Jul 25, 2023

Digiteum Team

technical debt

Digital Strategy

Technical Debt Reduction: 5-Step Plan to Cut and Avoid Tech Debt

Technical debt is a common issue in software development that appears for different reasons. It can transform into a costly problem if ignored and unaddressed. To make sure it won’t happen, business and tech executives adopt smart and efficient strategies for technical debt reduction.

If you are looking for ways to understand and manage technical debt on your project, read on – this post will come in handy. We will answer major questions about tech debt and ways to reduce and avoid it.

  • What is technical debt and how to identify it?
  • What are the key reasons for growing technical debt and how it affects a software project?
  • How to reduce existing technical debt and prevent new debt from emerging?
  • Where to find help to develop an effective technical debt reduction plan?

Understanding technical debt: causes and effects

Technical debt is the delayed development work that was set aside, often on purpose, to speed up software project delivery. Companies may accept that they have to accumulate some technical debt to achieve certain business objectives, e.g., meet a tight deadline or roll the product out as fast as possible to outrun competitors. One of the most frequent causes of technical debt is the need to get the system out in the field to better understand how to solve a given problem and get the missing information needed to design and develop a better product.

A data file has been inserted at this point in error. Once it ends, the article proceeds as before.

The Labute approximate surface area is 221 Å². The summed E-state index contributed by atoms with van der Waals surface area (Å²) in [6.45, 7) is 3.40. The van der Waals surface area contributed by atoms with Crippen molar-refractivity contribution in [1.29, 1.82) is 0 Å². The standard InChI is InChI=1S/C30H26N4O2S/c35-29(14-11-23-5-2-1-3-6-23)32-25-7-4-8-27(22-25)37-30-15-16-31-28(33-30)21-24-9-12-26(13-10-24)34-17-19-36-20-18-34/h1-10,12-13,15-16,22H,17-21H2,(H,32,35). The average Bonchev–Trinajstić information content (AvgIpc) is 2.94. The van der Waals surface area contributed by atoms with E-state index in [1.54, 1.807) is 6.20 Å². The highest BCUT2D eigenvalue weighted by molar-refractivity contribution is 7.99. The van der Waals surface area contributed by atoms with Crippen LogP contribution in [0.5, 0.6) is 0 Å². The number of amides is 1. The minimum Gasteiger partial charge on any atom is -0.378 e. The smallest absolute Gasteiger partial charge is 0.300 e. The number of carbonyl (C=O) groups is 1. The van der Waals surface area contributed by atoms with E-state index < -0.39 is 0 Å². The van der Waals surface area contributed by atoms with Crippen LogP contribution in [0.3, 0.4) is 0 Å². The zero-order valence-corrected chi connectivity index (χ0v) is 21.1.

Technical debt in software engineering often refers to choosing a good working solution over a perfect one to save time or resources. For the time being, this solution reflects current business goals and can later be polished, amended, or improved.

Technical debt, however, has nothing to do with poor coding. Bad code is never an option.

Key causes of technical debt

As we mentioned before, there are many reasons why technical debt may appear. While some companies deliberately opt for some debt as a tradeoff for faster delivery, others have to deal with unintentional debt caused by changing market reality and business goals.

Insufficient information

Design or development teams may have not enough information to find an optimal technical solution for a problem. In this case, they choose a temporary working solution to win time, gather user feedback and other insights necessary to work out a better solution or technical approach.

Changing business goals

It’s not unusual for business goals to change halfway through a software development project. This may shake up priorities, add new requirements or even modify the overall product strategy. As a result, previous technical solutions may become obsolete and create technical debt.

Technology evolution

Technologies evolve now faster than ever before. When software modernization gets postponed for too long, it may end up with emerging and growing technical debt. Not to mention the risks deteriorating performance or a major technical breakdown.